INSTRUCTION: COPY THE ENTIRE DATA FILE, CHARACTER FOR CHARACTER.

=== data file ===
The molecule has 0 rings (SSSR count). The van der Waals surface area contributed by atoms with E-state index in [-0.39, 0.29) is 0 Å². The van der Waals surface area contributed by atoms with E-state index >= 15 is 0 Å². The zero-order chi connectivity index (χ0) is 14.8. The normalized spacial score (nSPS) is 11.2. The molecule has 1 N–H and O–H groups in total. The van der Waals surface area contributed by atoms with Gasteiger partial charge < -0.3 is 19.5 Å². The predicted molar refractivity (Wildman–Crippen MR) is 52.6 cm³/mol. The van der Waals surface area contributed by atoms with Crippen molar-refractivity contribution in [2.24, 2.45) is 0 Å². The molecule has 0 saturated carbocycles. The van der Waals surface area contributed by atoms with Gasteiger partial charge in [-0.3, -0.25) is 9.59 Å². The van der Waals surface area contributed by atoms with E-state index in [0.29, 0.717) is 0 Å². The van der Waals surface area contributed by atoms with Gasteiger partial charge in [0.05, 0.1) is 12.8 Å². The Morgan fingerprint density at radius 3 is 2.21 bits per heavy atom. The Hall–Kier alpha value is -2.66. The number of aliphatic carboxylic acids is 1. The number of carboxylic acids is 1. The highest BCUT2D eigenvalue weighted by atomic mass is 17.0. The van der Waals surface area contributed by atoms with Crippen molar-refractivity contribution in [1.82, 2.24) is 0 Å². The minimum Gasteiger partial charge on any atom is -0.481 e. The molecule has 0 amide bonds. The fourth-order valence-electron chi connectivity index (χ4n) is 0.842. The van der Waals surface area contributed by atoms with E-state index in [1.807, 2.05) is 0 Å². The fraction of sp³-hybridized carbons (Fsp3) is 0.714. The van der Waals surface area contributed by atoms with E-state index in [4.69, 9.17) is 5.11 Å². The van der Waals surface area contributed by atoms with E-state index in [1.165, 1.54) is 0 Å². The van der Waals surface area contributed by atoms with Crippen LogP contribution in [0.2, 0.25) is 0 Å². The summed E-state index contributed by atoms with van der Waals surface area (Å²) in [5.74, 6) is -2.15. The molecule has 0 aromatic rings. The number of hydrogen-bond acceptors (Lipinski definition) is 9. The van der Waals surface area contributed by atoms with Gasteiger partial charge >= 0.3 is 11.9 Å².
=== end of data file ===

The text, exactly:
The molecule has 0 rings (SSSR count). The van der Waals surface area contributed by atoms with E-state index in [-0.39, 0.29) is 0 Å². The van der Waals surface area contributed by atoms with E-state index >= 15 is 0 Å². The zero-order chi connectivity index (χ0) is 14.8. The normalized spacial score (nSPS) is 11.2. The molecule has 1 N–H and O–H groups in total. The van der Waals surface area contributed by atoms with Gasteiger partial charge < -0.3 is 19.5 Å². The predicted molar refractivity (Wildman–Crippen MR) is 52.6 cm³/mol. The van der Waals surface area contributed by atoms with Crippen molar-refractivity contribution in [2.24, 2.45) is 0 Å². The molecule has 0 saturated carbocycles. The van der Waals surface area contributed by atoms with Gasteiger partial charge in [-0.3, -0.25) is 9.59 Å². The van der Waals surface area contributed by atoms with E-state index in [0.29, 0.717) is 0 Å². The van der Waals surface area contributed by atoms with Gasteiger partial charge in [0.05, 0.1) is 12.8 Å². The Morgan fingerprint density at radius 3 is 2.21 bits per heavy atom. The Hall–Kier alpha value is -2.66. The number of aliphatic carboxylic acids is 1. The number of carboxylic acids is 1. The highest BCUT2D eigenvalue weighted by atomic mass is 17.0. The van der Waals surface area contributed by atoms with Crippen molar-refractivity contribution in [1.82, 2.24) is 0 Å². The minimum Gasteiger partial charge on any atom is -0.481 e. The molecule has 0 amide bonds. The fourth-order valence-electron chi connectivity index (χ4n) is 0.842. The van der Waals surface area contributed by atoms with E-state index in [1.807, 2.05) is 0 Å². The fraction of sp³-hybridized carbons (Fsp3) is 0.714. The van der Waals surface area contributed by atoms with E-state index in [4.69, 9.17) is 5.11 Å². The van der Waals surface area contributed by atoms with E-state index in [1.165, 1.54) is 0 Å². The van der Waals surface area contributed by atoms with Crippen LogP contribution in [0.2, 0.25) is 0 Å². The summed E-state index contributed by atoms with van der Waals surface area (Å²) in [5.74, 6) is -2.15. The molecule has 0 aromatic rings. The number of hydrogen-bond acceptors (Lipinski definition) is 9. The van der Waals surface area contributed by atoms with Gasteiger partial charge >= 0.3 is 11.9 Å².